Courtemanche has a problem here. While I haven't read the whole study (although I'd like to), it appears to me that he needs to do a follow up study with a related time variable. The effects of $4 a gallon gas, as many of you have pointed out, cannot possibly lead to a lot of people walking instead of driving in most places. There is absolutely no way that I can take the bus to work without it taking me an hour and a half, and requiring me to bike the last mile of it (in the rain/snow), while driving only takes 20 minutes. If it was financially feasible for me to take the bus at $3 (which it is), it would still be at $4... but that wouldn't make me any more likely to take the bus. The difference here is that he needs to look at effects of $4 a gallon gas in year y, year y+1, year y+2, year y+3, etc. I imagine you'd find a much larger change in peoples commuting habits if gas stayed at the high price for multiple years, and a resulting decrease in obesity rates when walking/biking/bussing to work increases. I, for example, would probably move closer to my place of work, possibly within walking distance. Bus routes might be altered because the clientele for whom riding the bus is an economic necessity/advantage suddenly increased and changed in demographic... what I'm saying is, effects that may not be available immediately may be more available in the future if the conditions remain the same. But that doesn't seem to be what he's measuring.

    Oh, and boooooo on gas taxes for the sake of government control over peoples "sinful" habits. The only reason gas taxes should be increased is if they're going to be used to completely fund this overdeveloped behemoth of an interstate system in my own state so I don't have to fund truckers going through South Carolina or whatever, and I can drive on the road without fear of breaking my axel. Thanks New York!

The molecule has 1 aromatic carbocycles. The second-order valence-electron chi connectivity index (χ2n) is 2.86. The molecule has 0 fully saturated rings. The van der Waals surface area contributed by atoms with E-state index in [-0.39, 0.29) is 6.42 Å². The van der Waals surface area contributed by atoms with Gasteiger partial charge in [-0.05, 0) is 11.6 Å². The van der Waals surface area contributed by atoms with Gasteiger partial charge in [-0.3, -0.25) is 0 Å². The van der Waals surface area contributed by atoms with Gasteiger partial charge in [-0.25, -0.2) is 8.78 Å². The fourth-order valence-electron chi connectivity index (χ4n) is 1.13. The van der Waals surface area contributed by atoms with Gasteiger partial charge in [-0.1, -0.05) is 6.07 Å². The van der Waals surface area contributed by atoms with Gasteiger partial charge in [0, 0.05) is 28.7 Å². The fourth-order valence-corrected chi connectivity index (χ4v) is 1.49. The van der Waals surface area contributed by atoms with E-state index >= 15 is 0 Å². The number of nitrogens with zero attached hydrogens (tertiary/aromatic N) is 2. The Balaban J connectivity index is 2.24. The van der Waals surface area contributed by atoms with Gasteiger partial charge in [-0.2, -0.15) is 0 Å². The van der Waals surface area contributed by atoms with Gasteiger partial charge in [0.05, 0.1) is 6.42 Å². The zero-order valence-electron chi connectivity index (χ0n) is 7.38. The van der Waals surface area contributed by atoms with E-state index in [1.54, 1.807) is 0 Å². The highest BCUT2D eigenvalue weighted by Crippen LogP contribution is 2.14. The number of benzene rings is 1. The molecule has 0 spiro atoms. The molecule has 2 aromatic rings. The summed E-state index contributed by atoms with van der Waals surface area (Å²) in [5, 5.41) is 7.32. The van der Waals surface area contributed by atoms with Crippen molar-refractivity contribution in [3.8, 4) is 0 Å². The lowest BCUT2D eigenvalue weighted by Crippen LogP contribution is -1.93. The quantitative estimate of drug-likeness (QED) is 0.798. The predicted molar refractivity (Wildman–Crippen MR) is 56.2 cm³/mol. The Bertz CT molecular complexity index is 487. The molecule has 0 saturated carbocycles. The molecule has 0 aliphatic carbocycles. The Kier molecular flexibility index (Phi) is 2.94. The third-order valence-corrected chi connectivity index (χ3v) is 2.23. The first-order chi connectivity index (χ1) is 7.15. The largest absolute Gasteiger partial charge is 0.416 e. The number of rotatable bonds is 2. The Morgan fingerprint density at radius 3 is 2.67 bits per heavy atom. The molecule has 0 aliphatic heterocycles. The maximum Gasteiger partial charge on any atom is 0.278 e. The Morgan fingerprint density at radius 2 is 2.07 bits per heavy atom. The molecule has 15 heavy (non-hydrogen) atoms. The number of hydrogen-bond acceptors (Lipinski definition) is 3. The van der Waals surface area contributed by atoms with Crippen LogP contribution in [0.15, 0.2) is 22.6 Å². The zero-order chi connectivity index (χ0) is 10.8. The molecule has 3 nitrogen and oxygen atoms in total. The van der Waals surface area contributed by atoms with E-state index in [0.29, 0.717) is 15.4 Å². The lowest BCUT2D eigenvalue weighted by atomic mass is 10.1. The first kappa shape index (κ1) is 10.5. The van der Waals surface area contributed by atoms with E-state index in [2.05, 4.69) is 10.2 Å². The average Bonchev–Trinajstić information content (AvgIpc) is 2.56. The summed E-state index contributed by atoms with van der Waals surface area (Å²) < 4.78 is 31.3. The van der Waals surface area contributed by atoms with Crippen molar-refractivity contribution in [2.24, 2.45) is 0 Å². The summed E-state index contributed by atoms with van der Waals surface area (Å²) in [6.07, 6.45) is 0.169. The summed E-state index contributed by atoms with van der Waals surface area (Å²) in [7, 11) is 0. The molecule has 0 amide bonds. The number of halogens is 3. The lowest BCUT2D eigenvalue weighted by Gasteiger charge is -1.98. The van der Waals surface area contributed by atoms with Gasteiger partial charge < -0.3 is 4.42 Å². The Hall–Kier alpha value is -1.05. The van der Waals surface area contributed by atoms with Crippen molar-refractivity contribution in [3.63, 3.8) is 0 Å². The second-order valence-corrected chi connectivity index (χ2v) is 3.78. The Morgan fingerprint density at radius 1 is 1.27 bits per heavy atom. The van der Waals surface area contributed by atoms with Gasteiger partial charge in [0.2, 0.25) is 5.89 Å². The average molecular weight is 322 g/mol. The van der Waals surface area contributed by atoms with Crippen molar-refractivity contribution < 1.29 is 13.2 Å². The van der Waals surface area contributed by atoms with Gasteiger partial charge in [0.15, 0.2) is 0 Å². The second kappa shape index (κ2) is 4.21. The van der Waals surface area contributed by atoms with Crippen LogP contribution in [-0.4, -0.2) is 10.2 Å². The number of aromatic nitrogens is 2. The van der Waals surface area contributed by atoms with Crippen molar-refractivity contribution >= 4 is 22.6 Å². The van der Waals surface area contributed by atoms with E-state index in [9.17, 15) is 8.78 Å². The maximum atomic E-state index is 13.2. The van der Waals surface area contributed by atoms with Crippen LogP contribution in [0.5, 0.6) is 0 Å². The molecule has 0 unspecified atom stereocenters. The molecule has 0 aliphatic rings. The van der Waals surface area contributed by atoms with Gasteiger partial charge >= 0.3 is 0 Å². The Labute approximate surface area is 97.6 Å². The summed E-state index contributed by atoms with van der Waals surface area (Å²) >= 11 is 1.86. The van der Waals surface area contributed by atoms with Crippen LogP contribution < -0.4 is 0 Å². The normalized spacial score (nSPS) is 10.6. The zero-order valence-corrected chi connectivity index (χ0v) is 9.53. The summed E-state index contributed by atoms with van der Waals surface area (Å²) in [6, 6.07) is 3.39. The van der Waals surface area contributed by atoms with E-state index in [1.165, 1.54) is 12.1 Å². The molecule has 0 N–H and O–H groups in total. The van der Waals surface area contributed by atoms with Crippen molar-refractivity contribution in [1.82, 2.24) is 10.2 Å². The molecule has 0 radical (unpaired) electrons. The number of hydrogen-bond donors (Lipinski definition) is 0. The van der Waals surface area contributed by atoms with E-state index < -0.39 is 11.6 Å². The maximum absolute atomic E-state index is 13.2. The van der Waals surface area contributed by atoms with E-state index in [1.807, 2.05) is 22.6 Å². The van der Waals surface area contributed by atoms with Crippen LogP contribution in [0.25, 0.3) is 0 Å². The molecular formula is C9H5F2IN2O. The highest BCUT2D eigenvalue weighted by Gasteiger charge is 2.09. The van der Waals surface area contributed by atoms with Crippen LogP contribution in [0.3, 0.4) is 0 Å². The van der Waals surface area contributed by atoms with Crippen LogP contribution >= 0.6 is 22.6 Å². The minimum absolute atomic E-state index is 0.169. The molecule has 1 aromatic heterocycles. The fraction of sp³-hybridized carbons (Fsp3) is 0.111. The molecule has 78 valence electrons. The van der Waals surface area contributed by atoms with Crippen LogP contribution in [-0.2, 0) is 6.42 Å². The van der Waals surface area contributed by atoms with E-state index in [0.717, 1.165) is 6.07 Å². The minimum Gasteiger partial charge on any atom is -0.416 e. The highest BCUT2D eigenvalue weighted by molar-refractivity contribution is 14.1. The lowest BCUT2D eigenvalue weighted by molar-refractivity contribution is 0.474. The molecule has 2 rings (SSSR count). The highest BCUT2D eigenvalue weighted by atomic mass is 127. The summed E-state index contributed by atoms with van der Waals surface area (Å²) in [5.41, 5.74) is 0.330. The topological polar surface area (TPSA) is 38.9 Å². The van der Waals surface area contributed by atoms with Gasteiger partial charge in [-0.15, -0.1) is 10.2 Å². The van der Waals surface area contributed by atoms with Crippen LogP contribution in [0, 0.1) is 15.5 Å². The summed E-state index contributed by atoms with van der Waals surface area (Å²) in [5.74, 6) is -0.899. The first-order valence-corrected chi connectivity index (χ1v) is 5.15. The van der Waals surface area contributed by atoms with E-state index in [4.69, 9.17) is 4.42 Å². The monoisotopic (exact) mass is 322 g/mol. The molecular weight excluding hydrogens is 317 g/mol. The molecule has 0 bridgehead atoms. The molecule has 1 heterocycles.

• ||

    Food amounts to 9% of Americans' spending, the lowest such figure of any monetarized society in human history. In the 1920s, it was nearly a quarter of all spending.

    The idea that gas prices are cutting into people's ability to secure food is a reach.

  • Dave W.||

    So in other words, Jacob is endorsing taxes on labor, like income taxes and payroll taxes.

    Maybe he'd like to see more capital gains tax, instead, like I would. I wouldn't just assume that Mr. Sullum is one of those corporatarians who has it in for the working person.

  • ||

    Maybe higher gas prices do affect how much people weigh. But using that connection as a rationale for raising gas taxes means overriding the preferences of people who would rather drive than walk, even if it means they weigh a bit more than they otherwise would.

    What Mr. Sullum forgets here is that gasoline is hardly priced on anything resembling a free market model. How much would a gallon be at the pumps if the cost factored in the huge amounts of military spending that goes into securing the oil fields of the Middle East?

    This approach, all too common in treatments of sloth, gluttony, and other "public health" issues, transforms what should be a debate about the value of liberty and the proper function of government into a technocratic discussion about which forms of social engineering are most efficient.

    Well, aside from the derisive manner in which public policy that one doesn't like is labeled "social engineering", it seems like a worthwhile discussion to me.

  • thoreau||

    FWIW, I think taxing gasoline is a lesser evil relative to taxing certain other things. I just think that factoring obesity into our analysis takes us far afield, and pretty soon you're in a Hayekian nightmare of trying to solve every problem under the sun.

  • ||

    thoreau,

    If we are going to collect X dollars in taxes, it would seem appropriate to look at the "externalities" - positive and negative - of different approaches.

    I would tax Raquel Welch. Although I have the feeling she'd tax me.

  • thoreau||

    joe-

    Sure, looking at externalities is fine, I just think it's dangerous to go too far afield in your analysis. Once you go too far from the most immediate consequences, it's likely that you'll do so inconsistently when comparing different taxes. Go several steps of causation ("this causes something that causes something else that reduces the use of this thing that increases the use of that other thing...") when analyzing one tax, but stop after two steps of causation when analyzing another tax.

    That's a Hayekian nightmare.